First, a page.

Hosts, Part Three: The Russian and Japanese Delegations Leave the Shipyard
The New York Times reported that "the Russians and the Japanese got on famously at luncheon," and following a short period of conversation, the civilians left the building and the yard.
Protocol was again observed as the Russians left the building first, smiling broadly and smoking long cigars. Komura and Takahira waited while Witte and Rosen boarded a carriage for the trip to Portsmouth. As their carriage left, the Russians turned and lifted their silk hats to the Japanese who responded in the same way. Smoking even longer cigars and smiling more broadly, Komura and Takahira boarded their carriage.
Escorted by the marines to the gate, the carriages moved slowly through the yard, and then speeded up as they passed along the streets of Kittery to the ferry. Many "country" people watched the procession but no one cheered.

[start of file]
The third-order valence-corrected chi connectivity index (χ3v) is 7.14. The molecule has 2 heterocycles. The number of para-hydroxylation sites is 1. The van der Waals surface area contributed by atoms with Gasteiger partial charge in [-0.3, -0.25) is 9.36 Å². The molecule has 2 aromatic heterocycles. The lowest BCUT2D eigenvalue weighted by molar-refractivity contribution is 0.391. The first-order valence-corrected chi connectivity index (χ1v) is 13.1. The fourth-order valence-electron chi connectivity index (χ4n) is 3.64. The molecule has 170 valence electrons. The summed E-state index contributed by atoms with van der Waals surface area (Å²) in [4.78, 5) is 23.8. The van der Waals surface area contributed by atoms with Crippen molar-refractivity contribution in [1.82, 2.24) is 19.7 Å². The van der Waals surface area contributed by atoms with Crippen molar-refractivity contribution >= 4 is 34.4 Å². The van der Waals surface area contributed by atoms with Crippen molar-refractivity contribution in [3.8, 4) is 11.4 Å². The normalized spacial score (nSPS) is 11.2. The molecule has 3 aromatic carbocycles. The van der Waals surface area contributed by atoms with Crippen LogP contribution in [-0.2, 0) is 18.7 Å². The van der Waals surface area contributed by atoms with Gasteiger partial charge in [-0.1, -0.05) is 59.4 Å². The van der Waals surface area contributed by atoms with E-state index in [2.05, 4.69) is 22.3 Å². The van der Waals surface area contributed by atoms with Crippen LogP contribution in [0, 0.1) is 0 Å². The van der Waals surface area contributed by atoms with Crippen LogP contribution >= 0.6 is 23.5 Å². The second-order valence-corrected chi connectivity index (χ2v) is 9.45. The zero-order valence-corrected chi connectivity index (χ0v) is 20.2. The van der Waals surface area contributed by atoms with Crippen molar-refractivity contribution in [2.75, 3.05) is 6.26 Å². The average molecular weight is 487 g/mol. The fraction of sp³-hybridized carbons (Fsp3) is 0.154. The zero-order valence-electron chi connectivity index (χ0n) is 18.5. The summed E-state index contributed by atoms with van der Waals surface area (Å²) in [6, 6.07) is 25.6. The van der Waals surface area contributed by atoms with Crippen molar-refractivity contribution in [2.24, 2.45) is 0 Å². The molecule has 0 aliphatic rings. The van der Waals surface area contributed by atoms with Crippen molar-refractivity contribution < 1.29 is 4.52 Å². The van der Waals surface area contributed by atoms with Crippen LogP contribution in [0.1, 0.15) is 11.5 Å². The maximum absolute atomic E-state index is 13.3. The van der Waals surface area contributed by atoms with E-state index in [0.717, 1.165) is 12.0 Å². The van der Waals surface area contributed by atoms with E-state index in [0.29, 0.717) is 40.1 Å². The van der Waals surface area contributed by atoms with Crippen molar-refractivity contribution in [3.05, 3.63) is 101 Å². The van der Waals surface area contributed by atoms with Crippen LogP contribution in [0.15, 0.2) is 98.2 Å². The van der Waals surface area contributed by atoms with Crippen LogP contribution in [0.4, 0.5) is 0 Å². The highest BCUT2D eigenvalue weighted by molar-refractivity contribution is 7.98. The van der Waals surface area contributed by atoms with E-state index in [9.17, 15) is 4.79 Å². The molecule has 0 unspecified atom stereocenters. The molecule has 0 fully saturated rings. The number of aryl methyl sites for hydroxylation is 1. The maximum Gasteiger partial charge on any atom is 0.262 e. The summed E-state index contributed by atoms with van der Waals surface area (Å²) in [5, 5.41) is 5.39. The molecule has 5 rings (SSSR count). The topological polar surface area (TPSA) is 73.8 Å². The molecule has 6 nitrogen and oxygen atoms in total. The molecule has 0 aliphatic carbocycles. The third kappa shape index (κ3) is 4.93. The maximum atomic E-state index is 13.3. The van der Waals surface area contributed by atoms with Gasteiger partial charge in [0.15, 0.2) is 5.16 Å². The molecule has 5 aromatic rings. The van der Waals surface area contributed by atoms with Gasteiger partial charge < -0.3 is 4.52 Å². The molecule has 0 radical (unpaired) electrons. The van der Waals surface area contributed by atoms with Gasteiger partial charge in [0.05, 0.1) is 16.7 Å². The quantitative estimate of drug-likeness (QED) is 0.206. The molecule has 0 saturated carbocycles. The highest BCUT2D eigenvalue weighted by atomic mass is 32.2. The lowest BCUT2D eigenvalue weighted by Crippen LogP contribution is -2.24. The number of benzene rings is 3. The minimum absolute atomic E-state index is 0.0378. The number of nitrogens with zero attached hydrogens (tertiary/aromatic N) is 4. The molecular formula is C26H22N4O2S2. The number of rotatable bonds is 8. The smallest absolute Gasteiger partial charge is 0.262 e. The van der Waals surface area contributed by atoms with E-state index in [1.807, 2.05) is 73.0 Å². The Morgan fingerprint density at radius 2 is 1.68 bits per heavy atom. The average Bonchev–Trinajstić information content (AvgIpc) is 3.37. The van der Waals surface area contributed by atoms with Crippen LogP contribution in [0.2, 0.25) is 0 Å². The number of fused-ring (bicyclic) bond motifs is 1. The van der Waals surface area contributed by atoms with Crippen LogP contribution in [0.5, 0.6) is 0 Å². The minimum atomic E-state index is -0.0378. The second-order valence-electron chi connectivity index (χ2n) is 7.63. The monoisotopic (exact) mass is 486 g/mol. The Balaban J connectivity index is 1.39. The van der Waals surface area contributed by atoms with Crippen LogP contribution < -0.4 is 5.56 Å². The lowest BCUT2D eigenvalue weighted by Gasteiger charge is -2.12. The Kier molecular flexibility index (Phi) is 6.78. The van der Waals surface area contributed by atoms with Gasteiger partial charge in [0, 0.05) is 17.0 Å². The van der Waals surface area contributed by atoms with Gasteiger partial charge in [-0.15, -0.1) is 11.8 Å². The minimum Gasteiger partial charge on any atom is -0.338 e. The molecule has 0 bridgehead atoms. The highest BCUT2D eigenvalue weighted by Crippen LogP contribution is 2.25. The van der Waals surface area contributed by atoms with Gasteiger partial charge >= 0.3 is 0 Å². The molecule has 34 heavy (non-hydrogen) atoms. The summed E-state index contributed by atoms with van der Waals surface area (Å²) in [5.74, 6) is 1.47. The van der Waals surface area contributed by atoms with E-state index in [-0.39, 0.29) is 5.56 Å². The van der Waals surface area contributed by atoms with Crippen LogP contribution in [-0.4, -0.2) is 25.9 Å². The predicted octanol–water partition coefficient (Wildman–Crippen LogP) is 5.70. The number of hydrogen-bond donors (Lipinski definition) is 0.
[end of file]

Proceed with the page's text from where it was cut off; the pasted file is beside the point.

On the Portsmouth side of the river, the New Hampshire officials were waiting along with the National Guard regiment and its band. Here Colonel Tetley officially informed Secretary Peirce, who had preceded the envoys across the river, that he was to escort the visitors through Portsmouth to the courthouse. Peirce, in an automobile, led the way through Portsmouth's crowded streets followed by Witte and Rosen in a landau and Komura and Takahira right behind in another carriage.
The procession traveled up Market Street to Market Square, down Congress Street to Middle Street then on to State Street to the courthouse, which was located on the site of the present Piscataqua Savings Bank parking lot. (See Portsmouth Peace Treaty Trail Map.)
The New York Times reported, "The sidewalks were altogether too narrow to accommodate the crowds and the main streets were jammed from curb to curb. City women in beautiful gowns hurried through the mud in the streets and farmers rubbed elbows with spruce Bostonians." Women in charming costumes, the Times said, were very much in the majority.